If you haven’t heard of the FISU World University Games, you’re not alone. “In the United States, the brand that we mostly recognize for collegiate sports is the NCAA,” says Jon Lundin, head of communications for the 2023 Lake Placid Games. “In Europe or in Asia, there isn’t an NCAA, so really the highest level of collegiate competition is the World University Games.” Not only is this largest winter multi-sport collegiate athletic event in the world coming to Upstate New York this January 12-22, but it’s the first time it’s been hosted in the US in 30 years; the summer 1993 games were in Buffalo, and Lake Placid hosted the last winter games to be held stateside in 1972.
Dating back to 1923, the World University Games draws thousands of athletes from around the globe to compete every other year (in recent years, the Games have been hosted by Naples, Italy and Krasnoyark, Russia). Lake Placid won the bid for the 2023 Games back in 2018 because of its history and experience hosting multi-sport events (most notably, the 1980 Olympic Games) and its existing infrastructure (Mt. Van Hoevenburg, the Olympic Jumping Complex, etc.). But that didn’t mean that investments didn’t need to be made to get the region’s dated venues up to snuff for an international event in the 21st century.
“The state has spent hundreds of millions of dollars modernizing the venues that are going to be in use,” Lundin says. “You look at the Olympic Center—the famous Herb Brooks Arena? That ice rink was the international size rink, and now for the Games it’s going to be an NHL-size ice rink, and we’re able to adapt it depending on needs.” Other venues have been completely modernized in recent years, including Mt. Van Hoevenburg, which will host Nordic skiing events, and the Olympic Jumping Complex—those two giant structures you see peeking out of the trees in the distance long before you arrive in Lake Placid. At Gore and Whiteface, snowmaking investments ensure alpine and freestyle skiing events can happen, regardless of the weather Mother Nature throws our way. “The state really didn’t spare any expenses,” Lundin says. “These venues will be here for another 30, 40 years and just continue to be an international competition destination.”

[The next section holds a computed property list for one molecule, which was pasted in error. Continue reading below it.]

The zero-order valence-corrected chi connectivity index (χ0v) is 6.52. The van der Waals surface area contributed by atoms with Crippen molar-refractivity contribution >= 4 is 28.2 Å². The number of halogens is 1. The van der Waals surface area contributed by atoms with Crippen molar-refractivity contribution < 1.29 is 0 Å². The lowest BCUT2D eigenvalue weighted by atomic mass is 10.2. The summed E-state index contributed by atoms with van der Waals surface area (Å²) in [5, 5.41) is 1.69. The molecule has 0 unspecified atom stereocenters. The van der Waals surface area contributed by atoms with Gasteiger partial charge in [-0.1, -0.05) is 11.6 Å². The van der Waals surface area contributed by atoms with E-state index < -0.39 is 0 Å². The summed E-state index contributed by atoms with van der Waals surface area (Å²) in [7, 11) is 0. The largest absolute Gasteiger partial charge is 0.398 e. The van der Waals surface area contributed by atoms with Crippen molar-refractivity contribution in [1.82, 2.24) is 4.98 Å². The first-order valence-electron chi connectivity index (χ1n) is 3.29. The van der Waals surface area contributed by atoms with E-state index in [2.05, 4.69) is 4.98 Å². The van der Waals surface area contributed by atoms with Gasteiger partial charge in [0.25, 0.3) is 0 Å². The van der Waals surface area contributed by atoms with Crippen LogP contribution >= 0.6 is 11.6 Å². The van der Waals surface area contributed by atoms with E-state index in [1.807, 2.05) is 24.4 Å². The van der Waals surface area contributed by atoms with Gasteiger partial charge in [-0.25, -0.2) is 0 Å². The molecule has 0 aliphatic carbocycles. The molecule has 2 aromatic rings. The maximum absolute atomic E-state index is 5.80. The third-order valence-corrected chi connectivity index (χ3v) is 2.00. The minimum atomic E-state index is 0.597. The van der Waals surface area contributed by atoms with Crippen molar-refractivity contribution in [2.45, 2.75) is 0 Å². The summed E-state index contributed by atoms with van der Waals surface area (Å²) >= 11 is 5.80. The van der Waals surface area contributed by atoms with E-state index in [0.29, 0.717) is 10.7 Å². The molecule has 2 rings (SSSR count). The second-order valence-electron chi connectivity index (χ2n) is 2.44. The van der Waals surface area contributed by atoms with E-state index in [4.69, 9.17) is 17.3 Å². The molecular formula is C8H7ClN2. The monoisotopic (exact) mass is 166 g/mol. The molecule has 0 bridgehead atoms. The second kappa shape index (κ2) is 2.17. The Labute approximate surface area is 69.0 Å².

If you’ve been to downtown Lake Placid recently, you’ll have noticed more renovations going on at the Olympic Speed Skating Oval and throughout downtown itself. “We’ve been a bit of a dated village in terms of our infrastructure,” says Darcy Norfolk, director of communications for the Olympic Regional Development Authority (ORDA), which operates several of the venues that’ll host events this month. “The Games did help spur the momentum for those upgrades. There are so many things that people don’t even see that were done—water, sewage, lighting…the gamut. We’re all new, to be honest. We look really good.” Throughout the games athletes and spectators can check out all the improvements made to downtown, which will have a sort of festival atmosphere, with street performers and live music at night.
Why all the fuss? Well, the 11-day event will welcome some 2,500 athletes and coaches from 600 universities and 50 countries to the North Country, and Lundin says they are planning to sell out of 55,000 spectator tickets. “We have such a winter sports history, and to revive that in a much bigger way, bring it to the international stage—we’re going to be on ESPN,” Norfolk says. “These events are huge internationally, so [we’re going to get] a lot of global exposure. A lot of people know Lake Placid, but a lot of people don’t, and it really gives us the opportunity to showcase ourselves in a greater way, especially in sport, which we’re well known for.”
And while all the renovations and excitement surrounding the Games are enough to warrant a road trip north this month (tickets are available on lakeplacid2023.com), there’s another pretty big reason that the two-and-a-half-hour drive from Albany will be utterly worth it: the Games themselves. Lake Placid 2023 will feature 12 sports, including ice hockey, speed skating, ski jumping, snowboarding, freestyle skiing, figure skating, curling, Nordic skiing, biathlon and alpine skiing, all of which will be played at the highest collegiate level; more than 1,000 World University Games athletes have gone on to compete in the winter Olympic Games.
“I’m an international sports junkie, so I eat this up,” Lundin says. “Ninety-nine percent of the world has never seen the sport of ski jumping live—they’ve only seen it on TV. And that is a really extreme sport. To watch somebody soar the length of a football field going 50 miles an hour off a tower? That takes some serious courage and guts, and it’s breathtaking to watch.” But the World University Games is about something even bigger than the world’s greatest college athletes traveling great distances to compete in the sports they love. “The quality of competition is going to be so, so high,” Lundin says, “and hopefully we’ll be able to inspire the next generation of athletes to compete in future Games.”